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Pharma Cost

Soaring drug prices already had customers unhappy. The pharmaceutical industry hardly needed a new poster boy to add volume and passion to the complaints.

But that’s just what it got last week when Martin Shkreli, the CEO of Turing Pharmaceuticals, made a name for himself after he hiked the price of a drug for AIDS and cancer patients by more than 4,000 percent. Now, some lawmakers are scrutinizing another company, Valeant Pharmaceuticals, for increasing the price of two heart drugs this year.


There’s work to be done, for sure, but the industry has never lacked for resources to amplify its voice in politics and policy making. Since 1999, pharmaceuticals/health products has poured more money annually into lobbying than any other industry, including $229 million last year alone. PhRMA led the group, plowing $16.6 million into helping advance drug makers’ priorities in Washington.

Pharmaceutical company employees and PACs have also given big to politicians. During the last presidential cycle, federal candidates, political parties and outside spending groups received $51 million – the largest-ever total from the industry. In last year’s midterms, it provided $32.1 million.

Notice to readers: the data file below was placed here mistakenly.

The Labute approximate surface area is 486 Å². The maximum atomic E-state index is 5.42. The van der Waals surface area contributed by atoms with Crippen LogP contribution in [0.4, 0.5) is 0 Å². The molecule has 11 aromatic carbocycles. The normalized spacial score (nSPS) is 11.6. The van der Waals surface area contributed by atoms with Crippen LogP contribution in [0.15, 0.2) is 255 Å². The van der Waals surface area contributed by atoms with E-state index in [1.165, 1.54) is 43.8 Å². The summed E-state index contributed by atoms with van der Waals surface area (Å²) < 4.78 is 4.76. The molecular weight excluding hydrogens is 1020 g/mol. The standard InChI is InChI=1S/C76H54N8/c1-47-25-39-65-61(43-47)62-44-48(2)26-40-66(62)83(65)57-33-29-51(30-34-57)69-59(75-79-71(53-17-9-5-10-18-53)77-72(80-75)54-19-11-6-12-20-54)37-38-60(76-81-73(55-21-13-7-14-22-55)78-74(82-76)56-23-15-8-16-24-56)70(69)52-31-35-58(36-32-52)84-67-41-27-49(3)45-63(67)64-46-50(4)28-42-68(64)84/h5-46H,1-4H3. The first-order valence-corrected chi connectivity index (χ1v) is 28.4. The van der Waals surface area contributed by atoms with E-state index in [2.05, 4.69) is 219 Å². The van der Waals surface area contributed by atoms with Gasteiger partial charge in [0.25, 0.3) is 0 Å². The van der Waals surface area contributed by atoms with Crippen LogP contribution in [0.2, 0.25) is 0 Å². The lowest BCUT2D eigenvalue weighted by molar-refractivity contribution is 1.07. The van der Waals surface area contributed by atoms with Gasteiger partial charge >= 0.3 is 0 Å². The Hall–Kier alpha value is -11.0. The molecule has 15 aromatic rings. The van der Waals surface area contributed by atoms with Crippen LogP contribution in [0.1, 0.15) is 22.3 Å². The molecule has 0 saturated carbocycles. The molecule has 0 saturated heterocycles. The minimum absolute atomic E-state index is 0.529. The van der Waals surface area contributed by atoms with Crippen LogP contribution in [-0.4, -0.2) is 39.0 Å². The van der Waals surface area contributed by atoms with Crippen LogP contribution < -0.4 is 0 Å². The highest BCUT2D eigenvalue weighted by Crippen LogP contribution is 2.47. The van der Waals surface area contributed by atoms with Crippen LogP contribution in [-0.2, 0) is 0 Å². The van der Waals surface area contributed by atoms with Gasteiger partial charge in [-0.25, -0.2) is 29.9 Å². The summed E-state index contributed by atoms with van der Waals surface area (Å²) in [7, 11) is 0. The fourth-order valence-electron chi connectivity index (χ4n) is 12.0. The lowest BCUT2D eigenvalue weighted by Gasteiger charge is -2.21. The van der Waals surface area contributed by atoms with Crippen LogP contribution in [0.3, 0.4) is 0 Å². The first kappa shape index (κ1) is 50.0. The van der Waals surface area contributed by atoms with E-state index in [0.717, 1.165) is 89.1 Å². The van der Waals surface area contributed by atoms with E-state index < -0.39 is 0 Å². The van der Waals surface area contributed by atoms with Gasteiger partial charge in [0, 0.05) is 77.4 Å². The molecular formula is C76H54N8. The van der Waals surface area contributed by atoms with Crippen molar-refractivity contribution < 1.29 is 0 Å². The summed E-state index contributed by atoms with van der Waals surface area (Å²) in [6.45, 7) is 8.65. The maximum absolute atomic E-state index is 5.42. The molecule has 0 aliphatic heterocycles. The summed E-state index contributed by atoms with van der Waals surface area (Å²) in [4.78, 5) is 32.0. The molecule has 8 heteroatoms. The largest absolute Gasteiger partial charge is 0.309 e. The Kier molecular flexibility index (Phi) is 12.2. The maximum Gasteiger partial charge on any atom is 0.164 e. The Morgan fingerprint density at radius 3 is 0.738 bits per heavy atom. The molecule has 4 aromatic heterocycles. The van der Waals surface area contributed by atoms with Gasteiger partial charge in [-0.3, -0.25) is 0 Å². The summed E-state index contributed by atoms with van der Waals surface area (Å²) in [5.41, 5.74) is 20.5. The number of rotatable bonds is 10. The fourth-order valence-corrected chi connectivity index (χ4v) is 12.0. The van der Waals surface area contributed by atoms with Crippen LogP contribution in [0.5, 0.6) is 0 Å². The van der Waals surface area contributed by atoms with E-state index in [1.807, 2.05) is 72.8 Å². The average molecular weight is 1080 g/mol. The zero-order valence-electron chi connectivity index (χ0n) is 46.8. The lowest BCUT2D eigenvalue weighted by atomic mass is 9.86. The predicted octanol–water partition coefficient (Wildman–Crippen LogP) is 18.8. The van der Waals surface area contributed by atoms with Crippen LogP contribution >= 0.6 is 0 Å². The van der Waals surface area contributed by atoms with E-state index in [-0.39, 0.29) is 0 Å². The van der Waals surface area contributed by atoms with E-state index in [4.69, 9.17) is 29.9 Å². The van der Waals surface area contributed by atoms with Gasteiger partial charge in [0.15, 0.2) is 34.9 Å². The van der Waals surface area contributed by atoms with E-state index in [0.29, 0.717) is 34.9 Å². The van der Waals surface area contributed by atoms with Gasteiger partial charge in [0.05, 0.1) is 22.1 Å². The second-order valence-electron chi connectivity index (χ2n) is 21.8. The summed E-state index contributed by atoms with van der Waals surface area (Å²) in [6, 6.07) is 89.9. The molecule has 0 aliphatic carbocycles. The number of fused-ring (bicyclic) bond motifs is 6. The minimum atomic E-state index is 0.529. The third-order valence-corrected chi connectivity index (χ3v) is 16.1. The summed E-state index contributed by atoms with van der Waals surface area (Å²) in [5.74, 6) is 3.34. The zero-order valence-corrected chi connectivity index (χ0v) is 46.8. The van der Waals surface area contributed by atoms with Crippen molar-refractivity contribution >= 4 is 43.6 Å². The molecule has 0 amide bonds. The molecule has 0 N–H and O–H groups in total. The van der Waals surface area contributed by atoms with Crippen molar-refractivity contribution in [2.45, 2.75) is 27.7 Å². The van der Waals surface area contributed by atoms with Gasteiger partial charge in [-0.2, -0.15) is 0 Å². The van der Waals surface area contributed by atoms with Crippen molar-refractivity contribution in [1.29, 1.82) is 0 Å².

What’s been the return on this substantial investment? For one thing, dodging a number of bullets bearing PhRMA’s name. One of the industry’s greatest victories has been preventing Medicare from being able to negotiate drug prices with pharmaceutical companies. That was ensured when Congress passed and President George W. Bush signed the Medicare Modernization Act of 2003, which expanded Medicare to cover outpatient prescription drugs. The law also prohibited drug re-importation from Canada and Europe, where prices are often lower.


Recently, pharmaceutical companies have set their sights on the 21st Century Cures Act, a bill to accelerate new drug approval by the Food and Drug Administration. Castellani has said that the legislation would help “ensure biomedical advances continue and are available to the patients who need them to live longer, healthier lives.”

Critics like Diana Zuckerman, the president of the National Center for Health Research, argue that speeding up the process means smaller studies that fail to show whether a drug correlates with not only short-term changes – like, for example, a tumor shrinking over a few months – but also living longer, spending less time in the hospital and experiencing a better quality of life.

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